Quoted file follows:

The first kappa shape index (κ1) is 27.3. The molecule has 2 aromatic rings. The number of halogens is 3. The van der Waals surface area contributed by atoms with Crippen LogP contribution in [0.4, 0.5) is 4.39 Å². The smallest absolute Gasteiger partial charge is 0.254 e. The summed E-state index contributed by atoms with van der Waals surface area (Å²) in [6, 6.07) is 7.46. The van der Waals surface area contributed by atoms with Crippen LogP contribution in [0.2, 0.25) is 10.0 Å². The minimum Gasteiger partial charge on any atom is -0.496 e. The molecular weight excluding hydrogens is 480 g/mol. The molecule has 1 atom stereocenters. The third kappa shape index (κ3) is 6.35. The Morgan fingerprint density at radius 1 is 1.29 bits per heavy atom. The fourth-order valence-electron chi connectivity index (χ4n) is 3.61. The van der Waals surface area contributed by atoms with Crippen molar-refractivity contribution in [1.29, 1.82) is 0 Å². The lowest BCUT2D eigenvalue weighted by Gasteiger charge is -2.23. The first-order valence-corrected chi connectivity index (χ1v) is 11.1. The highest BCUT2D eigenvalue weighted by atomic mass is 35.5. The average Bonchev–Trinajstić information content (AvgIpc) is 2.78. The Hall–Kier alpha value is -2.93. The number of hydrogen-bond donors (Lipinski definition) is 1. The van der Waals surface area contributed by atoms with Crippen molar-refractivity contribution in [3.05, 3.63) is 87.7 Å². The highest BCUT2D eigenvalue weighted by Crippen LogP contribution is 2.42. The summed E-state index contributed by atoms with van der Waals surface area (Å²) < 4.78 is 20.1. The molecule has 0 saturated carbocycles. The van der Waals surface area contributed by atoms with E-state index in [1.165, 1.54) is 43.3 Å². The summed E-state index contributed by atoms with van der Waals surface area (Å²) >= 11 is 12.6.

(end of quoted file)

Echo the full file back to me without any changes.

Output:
The first kappa shape index (κ1) is 27.3. The molecule has 2 aromatic rings. The number of halogens is 3. The van der Waals surface area contributed by atoms with Crippen LogP contribution in [0.4, 0.5) is 4.39 Å². The smallest absolute Gasteiger partial charge is 0.254 e. The summed E-state index contributed by atoms with van der Waals surface area (Å²) in [6, 6.07) is 7.46. The van der Waals surface area contributed by atoms with Crippen LogP contribution in [0.2, 0.25) is 10.0 Å². The minimum Gasteiger partial charge on any atom is -0.496 e. The molecular weight excluding hydrogens is 480 g/mol. The molecule has 1 atom stereocenters. The third kappa shape index (κ3) is 6.35. The Morgan fingerprint density at radius 1 is 1.29 bits per heavy atom. The fourth-order valence-electron chi connectivity index (χ4n) is 3.61. The van der Waals surface area contributed by atoms with Crippen molar-refractivity contribution in [1.29, 1.82) is 0 Å². The lowest BCUT2D eigenvalue weighted by Gasteiger charge is -2.23. The first-order valence-corrected chi connectivity index (χ1v) is 11.1. The highest BCUT2D eigenvalue weighted by atomic mass is 35.5. The average Bonchev–Trinajstić information content (AvgIpc) is 2.78. The Hall–Kier alpha value is -2.93. The number of hydrogen-bond donors (Lipinski definition) is 1. The van der Waals surface area contributed by atoms with Crippen molar-refractivity contribution in [3.05, 3.63) is 87.7 Å². The highest BCUT2D eigenvalue weighted by Crippen LogP contribution is 2.42. The summed E-state index contributed by atoms with van der Waals surface area (Å²) < 4.78 is 20.1. The molecule has 0 saturated carbocycles. The van der Waals surface area contributed by atoms with E-state index in [1.165, 1.54) is 43.3 Å². The summed E-state index contributed by atoms with van der Waals surface area (Å²) >= 11 is 12.6.